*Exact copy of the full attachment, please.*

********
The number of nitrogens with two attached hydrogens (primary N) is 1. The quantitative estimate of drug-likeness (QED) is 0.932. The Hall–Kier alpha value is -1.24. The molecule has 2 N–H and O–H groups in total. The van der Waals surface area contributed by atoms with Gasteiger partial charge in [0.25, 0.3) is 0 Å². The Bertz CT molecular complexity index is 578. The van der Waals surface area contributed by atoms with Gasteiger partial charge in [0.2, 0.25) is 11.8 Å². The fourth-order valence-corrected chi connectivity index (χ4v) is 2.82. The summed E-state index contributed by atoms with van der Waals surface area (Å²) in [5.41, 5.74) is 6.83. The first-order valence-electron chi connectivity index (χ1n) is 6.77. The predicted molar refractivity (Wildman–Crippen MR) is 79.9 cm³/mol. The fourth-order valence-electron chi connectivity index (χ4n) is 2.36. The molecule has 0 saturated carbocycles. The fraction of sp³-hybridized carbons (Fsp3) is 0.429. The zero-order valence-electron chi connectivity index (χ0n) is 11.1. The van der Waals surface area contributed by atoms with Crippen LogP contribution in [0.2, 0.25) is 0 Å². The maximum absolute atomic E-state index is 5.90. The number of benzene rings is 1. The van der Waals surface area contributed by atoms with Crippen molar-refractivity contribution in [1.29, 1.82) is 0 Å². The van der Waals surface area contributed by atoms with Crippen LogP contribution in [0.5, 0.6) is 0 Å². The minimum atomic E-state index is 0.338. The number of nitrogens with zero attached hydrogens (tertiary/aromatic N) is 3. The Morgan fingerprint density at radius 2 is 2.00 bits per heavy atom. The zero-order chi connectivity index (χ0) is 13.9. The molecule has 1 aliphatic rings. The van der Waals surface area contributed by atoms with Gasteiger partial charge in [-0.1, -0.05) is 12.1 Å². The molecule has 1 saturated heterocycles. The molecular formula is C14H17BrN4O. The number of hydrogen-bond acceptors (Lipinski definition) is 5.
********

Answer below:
The number of nitrogens with two attached hydrogens (primary N) is 1. The quantitative estimate of drug-likeness (QED) is 0.932. The Hall–Kier alpha value is -1.24. The molecule has 2 N–H and O–H groups in total. The van der Waals surface area contributed by atoms with Gasteiger partial charge in [0.25, 0.3) is 0 Å². The Bertz CT molecular complexity index is 578. The van der Waals surface area contributed by atoms with Gasteiger partial charge in [0.2, 0.25) is 11.8 Å². The fourth-order valence-corrected chi connectivity index (χ4v) is 2.82. The summed E-state index contributed by atoms with van der Waals surface area (Å²) in [5.41, 5.74) is 6.83. The first-order valence-electron chi connectivity index (χ1n) is 6.77. The predicted molar refractivity (Wildman–Crippen MR) is 79.9 cm³/mol. The fourth-order valence-electron chi connectivity index (χ4n) is 2.36. The molecule has 0 saturated carbocycles. The fraction of sp³-hybridized carbons (Fsp3) is 0.429. The zero-order valence-electron chi connectivity index (χ0n) is 11.1. The van der Waals surface area contributed by atoms with Crippen LogP contribution in [0.2, 0.25) is 0 Å². The maximum absolute atomic E-state index is 5.90. The number of benzene rings is 1. The van der Waals surface area contributed by atoms with Crippen molar-refractivity contribution in [1.29, 1.82) is 0 Å². The van der Waals surface area contributed by atoms with Crippen LogP contribution in [0.5, 0.6) is 0 Å². The minimum atomic E-state index is 0.338. The number of nitrogens with zero attached hydrogens (tertiary/aromatic N) is 3. The Morgan fingerprint density at radius 2 is 2.00 bits per heavy atom. The zero-order chi connectivity index (χ0) is 13.9. The molecule has 1 aliphatic rings. The van der Waals surface area contributed by atoms with Gasteiger partial charge in [-0.1, -0.05) is 12.1 Å². The molecule has 1 saturated heterocycles. The molecular formula is C14H17BrN4O. The number of hydrogen-bond acceptors (Lipinski definition) is 5.